“You need to learn how to select your thoughts just the same way you select your clothes every day. This is a power you can cultivate. If you want to control things in your life so bad, work on the mind. That’s the only thing you should be trying to control.” — Elizabeth Gilbert
The winter solstice recently passed and now, we find ourselves deep in the peak of shortened days, cold weather and lots of time inside with family and relatives. The lack of sun can really damper our moods and take away some of our energy. If we let it. Winter can make it challenging to find inspiration at times. But the days of less sunlight can also lead to great opportunities for solitude, reflection and contemplation.
While it may be tough to feel as inspired, I find that wintertime often is great for planning and refocusing our priorities. Some of my best ideas, as well as my most productive planning and actions have taken place at this time of the year. In fact, the majority of the writing that I did for my first book, The Value of You, occurred during the wintertime last year. It was a special time I’ll never forget.
Following the holidays, there are less distractions. And as a result, there are more reasons to find things that inspire and light the fire inside of our hearts.
In this vein, I urge you to develop an inspirational routine each morning. It may come through the power of meditation, prayer, genuine heartfelt interaction with those that you love or from your favorite song. It could be a video that plays back the piano recital you played to perfection that brought the house down.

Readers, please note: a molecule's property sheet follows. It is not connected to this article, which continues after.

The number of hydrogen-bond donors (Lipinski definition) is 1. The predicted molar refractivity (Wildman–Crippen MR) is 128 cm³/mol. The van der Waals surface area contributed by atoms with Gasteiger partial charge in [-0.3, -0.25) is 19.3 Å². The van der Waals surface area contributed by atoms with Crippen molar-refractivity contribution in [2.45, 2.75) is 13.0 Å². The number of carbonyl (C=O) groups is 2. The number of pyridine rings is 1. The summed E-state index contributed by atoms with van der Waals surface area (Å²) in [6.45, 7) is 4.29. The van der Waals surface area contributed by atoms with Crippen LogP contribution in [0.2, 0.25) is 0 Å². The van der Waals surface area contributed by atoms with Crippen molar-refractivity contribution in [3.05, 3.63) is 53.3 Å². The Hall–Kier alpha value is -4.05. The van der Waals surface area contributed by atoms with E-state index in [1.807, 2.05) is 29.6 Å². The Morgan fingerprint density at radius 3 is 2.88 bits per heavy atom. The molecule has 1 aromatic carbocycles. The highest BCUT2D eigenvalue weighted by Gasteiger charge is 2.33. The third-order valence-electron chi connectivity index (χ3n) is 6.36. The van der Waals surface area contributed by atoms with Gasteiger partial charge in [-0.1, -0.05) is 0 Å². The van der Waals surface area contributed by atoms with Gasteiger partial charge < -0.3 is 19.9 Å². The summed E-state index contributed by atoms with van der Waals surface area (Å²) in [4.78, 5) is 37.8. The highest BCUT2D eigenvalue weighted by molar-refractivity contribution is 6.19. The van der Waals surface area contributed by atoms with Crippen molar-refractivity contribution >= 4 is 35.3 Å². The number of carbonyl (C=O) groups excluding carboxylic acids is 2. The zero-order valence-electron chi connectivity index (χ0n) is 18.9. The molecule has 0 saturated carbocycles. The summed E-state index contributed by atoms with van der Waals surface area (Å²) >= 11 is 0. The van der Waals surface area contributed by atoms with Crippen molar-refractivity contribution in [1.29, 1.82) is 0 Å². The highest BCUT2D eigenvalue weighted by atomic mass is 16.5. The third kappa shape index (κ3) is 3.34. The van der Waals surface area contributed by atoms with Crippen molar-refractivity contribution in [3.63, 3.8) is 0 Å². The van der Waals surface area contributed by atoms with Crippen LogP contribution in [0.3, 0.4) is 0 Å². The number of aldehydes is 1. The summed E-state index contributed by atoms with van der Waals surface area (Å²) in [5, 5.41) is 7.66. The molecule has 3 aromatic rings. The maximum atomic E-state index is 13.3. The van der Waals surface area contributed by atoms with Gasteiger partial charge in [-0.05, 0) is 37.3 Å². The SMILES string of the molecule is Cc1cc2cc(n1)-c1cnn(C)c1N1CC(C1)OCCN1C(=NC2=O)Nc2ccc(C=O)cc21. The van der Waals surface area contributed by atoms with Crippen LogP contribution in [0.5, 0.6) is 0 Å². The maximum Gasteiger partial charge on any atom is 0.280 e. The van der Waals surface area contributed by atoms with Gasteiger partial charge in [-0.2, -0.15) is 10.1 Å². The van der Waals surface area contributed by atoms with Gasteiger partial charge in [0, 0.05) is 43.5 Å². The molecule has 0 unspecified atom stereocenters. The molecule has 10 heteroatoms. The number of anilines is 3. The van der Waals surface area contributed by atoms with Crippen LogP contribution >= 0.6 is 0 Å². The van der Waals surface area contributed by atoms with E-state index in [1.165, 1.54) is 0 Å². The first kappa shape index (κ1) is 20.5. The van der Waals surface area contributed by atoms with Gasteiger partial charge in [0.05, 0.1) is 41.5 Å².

It may be the words of this article or a book you find so profound and hold in such high esteem, you get the chills before opening the pages.
Develop your routine. I’ll show you what works for me and how you can integrate this into your life.
Here’s How to Develop Your Routine
“Great are they who see that spiritual is stronger than any material force — that thoughts rule the world.” — Ralph Waldo Emerson
Make your routine an every day thing. As I’ve climbed the mountain of productivity this year, I realize that I never want to come down. The ascension — the journey — has been a magical ride and it reassures me that all of my progress toward self-actualization, as well as greater harmony and rhythm in living the life of my destiny has been worth the pain and occasional doubts.
Dedicate 10 minutes of contemplation time, ideally, at the beginning of each day. This sets the tone for your day and gets you feeling inspired. All you need are 10 minutes of deep, powerful thinking without distraction and with a beginner’s mind.
Use this time alone in solitude, in a quiet place. Focus your thoughts on positive, stimulative thoughts such as: romantic love, sexual love for a partner, girlfriend/boyfriend, wife or husband. Also, music, friendship and envisioning yourself attaining success or fame. There’s tremendous power that comes through dreaming and seeing yourself standing “in the winner’s circle.”